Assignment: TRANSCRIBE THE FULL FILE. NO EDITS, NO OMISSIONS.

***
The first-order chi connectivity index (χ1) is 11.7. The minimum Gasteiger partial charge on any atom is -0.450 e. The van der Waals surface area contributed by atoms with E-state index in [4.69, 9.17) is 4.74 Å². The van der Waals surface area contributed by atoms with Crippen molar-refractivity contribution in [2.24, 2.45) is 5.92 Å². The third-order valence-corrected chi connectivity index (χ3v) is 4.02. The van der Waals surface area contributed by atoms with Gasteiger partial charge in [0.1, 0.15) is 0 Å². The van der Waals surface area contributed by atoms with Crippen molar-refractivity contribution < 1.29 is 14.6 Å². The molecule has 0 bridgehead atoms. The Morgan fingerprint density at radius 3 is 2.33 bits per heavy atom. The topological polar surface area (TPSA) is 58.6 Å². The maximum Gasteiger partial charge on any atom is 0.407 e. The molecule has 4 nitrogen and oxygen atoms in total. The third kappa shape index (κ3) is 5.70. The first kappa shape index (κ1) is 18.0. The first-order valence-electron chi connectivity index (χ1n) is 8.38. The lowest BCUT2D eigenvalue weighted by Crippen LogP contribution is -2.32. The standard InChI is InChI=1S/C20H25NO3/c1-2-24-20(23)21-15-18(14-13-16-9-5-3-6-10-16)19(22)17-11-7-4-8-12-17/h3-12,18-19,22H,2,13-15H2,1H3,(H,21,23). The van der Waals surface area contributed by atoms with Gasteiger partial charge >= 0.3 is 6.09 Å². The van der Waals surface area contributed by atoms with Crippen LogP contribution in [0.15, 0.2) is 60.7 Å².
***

The first-order chi connectivity index (χ1) is 11.7. The minimum Gasteiger partial charge on any atom is -0.450 e. The van der Waals surface area contributed by atoms with E-state index in [4.69, 9.17) is 4.74 Å². The van der Waals surface area contributed by atoms with Crippen molar-refractivity contribution in [2.24, 2.45) is 5.92 Å². The third-order valence-corrected chi connectivity index (χ3v) is 4.02. The van der Waals surface area contributed by atoms with Gasteiger partial charge in [0.1, 0.15) is 0 Å². The van der Waals surface area contributed by atoms with Crippen molar-refractivity contribution < 1.29 is 14.6 Å². The molecule has 0 bridgehead atoms. The Morgan fingerprint density at radius 3 is 2.33 bits per heavy atom. The topological polar surface area (TPSA) is 58.6 Å². The maximum Gasteiger partial charge on any atom is 0.407 e. The molecule has 4 nitrogen and oxygen atoms in total. The third kappa shape index (κ3) is 5.70. The first kappa shape index (κ1) is 18.0. The first-order valence-electron chi connectivity index (χ1n) is 8.38. The lowest BCUT2D eigenvalue weighted by Crippen LogP contribution is -2.32. The standard InChI is InChI=1S/C20H25NO3/c1-2-24-20(23)21-15-18(14-13-16-9-5-3-6-10-16)19(22)17-11-7-4-8-12-17/h3-12,18-19,22H,2,13-15H2,1H3,(H,21,23). The van der Waals surface area contributed by atoms with Gasteiger partial charge >= 0.3 is 6.09 Å². The van der Waals surface area contributed by atoms with Crippen LogP contribution in [0.15, 0.2) is 60.7 Å².